Home Retirement Opinion | Pensions Are Voting Against Climate Action―and That Needs to Change

Opinion | Pensions Are Voting Against Climate Action―and That Needs to Change

by admin

Public pensions in the United States are responsible for investing and stewarding nearly $8 trillion on behalf of the American people. That is, by any measure, a lot of money. To give that figure some context, consider that $8 trillion is more than three times the annual GDP of the United Kingdom. What this means is that the people entrusted to manage our public pensions have significant power to shape and direct our economy and our world.

One way pension managers wield that power is simply through what they choose to invest in. Indeed, to track how we’re doing in the climate fight, you just need to follow the money. The International Energy Agency estimates that to be on track for the goals of the Paris Agreement we should have already stopped investing in new oil and gas development and that, by 2030, we should be investing $4.5 trillion annually in renewable energy.

That helps to explain why, for the last decade, whenever climate activists have thought about pension funds it has been to campaign for fossil fuel divestment. Divestment is an important step in the right direction and one that some major pensions, including the massive New York State and City pension funds, have already taken. More pensions should follow New York’s lead and divest from fossil fuels.

If pension managers have a single job it is protecting workers’ savings from unnecessary financial risk…

But there’s another critical way that pensions need to address the climate crisis, too: through how they use their massive investments to influence all of the other companies they invest in. To address the climate crisis, we need virtually every major company to do its bit―banks need to fund renewable energy; tech companies need to buy clean energy; steel, cement, and utility companies need to eradicate climate-warming emissions from their operations.

And public pensions, with their $8 trillion sloshing around the economy, will play a big role in deciding whether or not many of these companies will address the climate crisis with the urgency required to avoid even worse climate impacts than the catastrophic ones we’re already experiencing.

Between April and June each year, almost every major publicly-held company in the country hosts an annual shareholder meeting. At these meetings, shareholders introduce and vote on proposals that help to direct the future of the company. In recent years, shareholders of many of the country’s largest companies have been asked to consider resolutions on climate lobbying, reducing emissions, setting climate targets, and breaking ties with fossil fuel companies.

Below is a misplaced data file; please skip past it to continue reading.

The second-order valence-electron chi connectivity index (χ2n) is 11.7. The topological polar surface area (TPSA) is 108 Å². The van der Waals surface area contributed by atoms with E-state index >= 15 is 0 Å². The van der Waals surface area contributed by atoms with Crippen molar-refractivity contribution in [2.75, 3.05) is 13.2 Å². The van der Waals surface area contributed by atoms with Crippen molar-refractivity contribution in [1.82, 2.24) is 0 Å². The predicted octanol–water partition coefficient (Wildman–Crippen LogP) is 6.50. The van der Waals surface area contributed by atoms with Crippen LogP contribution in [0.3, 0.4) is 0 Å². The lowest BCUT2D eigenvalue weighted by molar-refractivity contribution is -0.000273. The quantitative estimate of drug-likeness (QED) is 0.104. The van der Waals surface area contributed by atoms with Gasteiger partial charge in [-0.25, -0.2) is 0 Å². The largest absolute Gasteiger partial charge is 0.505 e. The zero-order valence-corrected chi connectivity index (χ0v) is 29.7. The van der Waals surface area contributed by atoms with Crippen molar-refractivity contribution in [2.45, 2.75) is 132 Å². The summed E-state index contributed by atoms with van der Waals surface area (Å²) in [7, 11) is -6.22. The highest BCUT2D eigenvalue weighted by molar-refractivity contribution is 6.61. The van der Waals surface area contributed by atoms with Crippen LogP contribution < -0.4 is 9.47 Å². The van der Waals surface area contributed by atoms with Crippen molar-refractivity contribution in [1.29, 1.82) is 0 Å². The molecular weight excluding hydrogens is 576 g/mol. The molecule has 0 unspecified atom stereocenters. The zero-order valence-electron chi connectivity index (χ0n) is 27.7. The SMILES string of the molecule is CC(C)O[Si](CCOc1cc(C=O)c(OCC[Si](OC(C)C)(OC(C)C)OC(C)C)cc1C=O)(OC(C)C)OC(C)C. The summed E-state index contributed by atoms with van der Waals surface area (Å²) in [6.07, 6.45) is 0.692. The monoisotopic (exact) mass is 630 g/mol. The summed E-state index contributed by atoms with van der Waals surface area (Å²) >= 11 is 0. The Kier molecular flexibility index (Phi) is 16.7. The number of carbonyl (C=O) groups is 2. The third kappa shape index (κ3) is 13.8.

Until recently though, very few have paid attention to the voting records of major pensions. But a new report, released today by the Sierra Club, Stand.earth and Stop the Money Pipeline, takes a detailed look at the voting records of some of the largest pensions in the country.

The Hidden Risk in State Pensions report (which I helped to write) analyzes the approaches to shareholder voting and the voting records of 24 major public pensions. We only analyzed pensions in states where a state financial officer, such as the state treasurer, comptroller, or auditor, is a member of For the Long Term, a network dedicated to advocating for “more sustainable, just, and inclusive firms and markets.”

Unfortunately, our conclusions are clear: even in states with financial officers that purport to care about sustainability, way too many pensions are failing to push the companies they invest in to align with global climate goals. This is true even in several states that you might expect to care more about preventing global heating.

In our report, the $200 billion Washington state pension fund received an F grade for its proxy voting guidelines and a D- grade for its voting record. In 2023, the people responsible for investing Washington’s teachers’, firefighters’ and other public workers’ money voted against shareholder resolutions calling for companies to produce climate transition plans, set tougher climate targets, and address fossil fuel financing.

The $56 billion Colorado pension was just as bad: it voted against nearly every resolution we analyzed, and received an F for its proxy voting guidelines. Pension systems based in Maine, Nevada, and New Mexico were also among those that received Fs for their voting records.

Public pensions, with their $8 trillion sloshing around the economy, will play a big role in deciding whether or not [major] companies will address the climate crisis with the urgency required.

It’s hard to understand the rationale of pension managers in making these votes. The Federal Reserve, the Federal Deposit Insurance Corporation, and the Office of the Comptroller of the Currency recently released a report that concluded, “The financial impacts that result from the economic effects of climate change and the transition to a lower carbon economy pose an emerging risk to the safety and soundness of financial institutions and the financial stability of the United States.”

If pension managers have a single job it is protecting workers’ savings from unnecessary financial risk, and one of the most prudent things that pension managers can do to protect against the growing and emerging threat of climate-related financial risk is to support climate action at the companies they invest in.

But right now, that’s not happening. And the planet and the hard-earned savings of American workers are being put at risk as a result.

You may also like

Leave a Comment